Why a Web company with four employees is suing Waze

8 09 2015

Washington Post

September 3, 2015

Five years ago, Joe Scott Seyoum, the founder of a tiny digital map company in Washington, D.C., said he received an offer from a hot new navigation app in Israel.

Waze, in its early stages, wanted to trade databases, Seyoum recalled. His business PhantomAlert could provide their developers a valuable glimpse at American roads.

Both smartphone apps collected input from drivers on the ground to guide users around red light cameras, school zones and snarled traffic. But Seyoum wasn’t interested in the streets abroad. He’d rather be bought out. The deal disintegrated.

Three years later, after Google acquired Waze for $1.3 billion, Seyoum, 45, claimed he was shocked to see his hard work appear, datapoint by datapoint, in Waze’s digital library.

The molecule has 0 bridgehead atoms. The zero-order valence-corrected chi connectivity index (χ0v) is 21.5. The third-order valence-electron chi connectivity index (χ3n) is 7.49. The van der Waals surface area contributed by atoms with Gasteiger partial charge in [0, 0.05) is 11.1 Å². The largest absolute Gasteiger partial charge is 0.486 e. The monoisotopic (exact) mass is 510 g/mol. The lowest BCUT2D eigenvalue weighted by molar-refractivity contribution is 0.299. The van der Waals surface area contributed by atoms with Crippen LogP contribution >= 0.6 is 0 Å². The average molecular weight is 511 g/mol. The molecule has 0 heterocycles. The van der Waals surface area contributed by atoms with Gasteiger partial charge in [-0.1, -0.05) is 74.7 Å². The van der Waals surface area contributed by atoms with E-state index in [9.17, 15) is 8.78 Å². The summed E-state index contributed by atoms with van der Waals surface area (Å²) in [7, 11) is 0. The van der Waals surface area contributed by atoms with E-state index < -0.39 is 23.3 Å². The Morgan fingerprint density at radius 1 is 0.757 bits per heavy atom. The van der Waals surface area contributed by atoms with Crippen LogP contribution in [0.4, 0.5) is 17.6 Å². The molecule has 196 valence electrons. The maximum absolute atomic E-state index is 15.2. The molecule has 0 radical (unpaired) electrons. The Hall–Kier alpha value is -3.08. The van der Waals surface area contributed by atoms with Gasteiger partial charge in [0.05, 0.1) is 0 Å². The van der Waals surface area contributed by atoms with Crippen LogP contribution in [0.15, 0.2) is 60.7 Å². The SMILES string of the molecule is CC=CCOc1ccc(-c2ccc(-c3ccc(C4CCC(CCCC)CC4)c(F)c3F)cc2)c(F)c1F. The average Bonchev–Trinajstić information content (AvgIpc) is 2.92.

“I could not believe my eyes,” he said. “I had to do a double take. A triple take. A quadruple take. I thought, ‘How is this possible?’”

PhantomAlert, his team of four employees, dug deeper — and, after two years of collecting evidence, filed a lawsuit this week in federal court against Waze, alleging the company swiped its information without permission.



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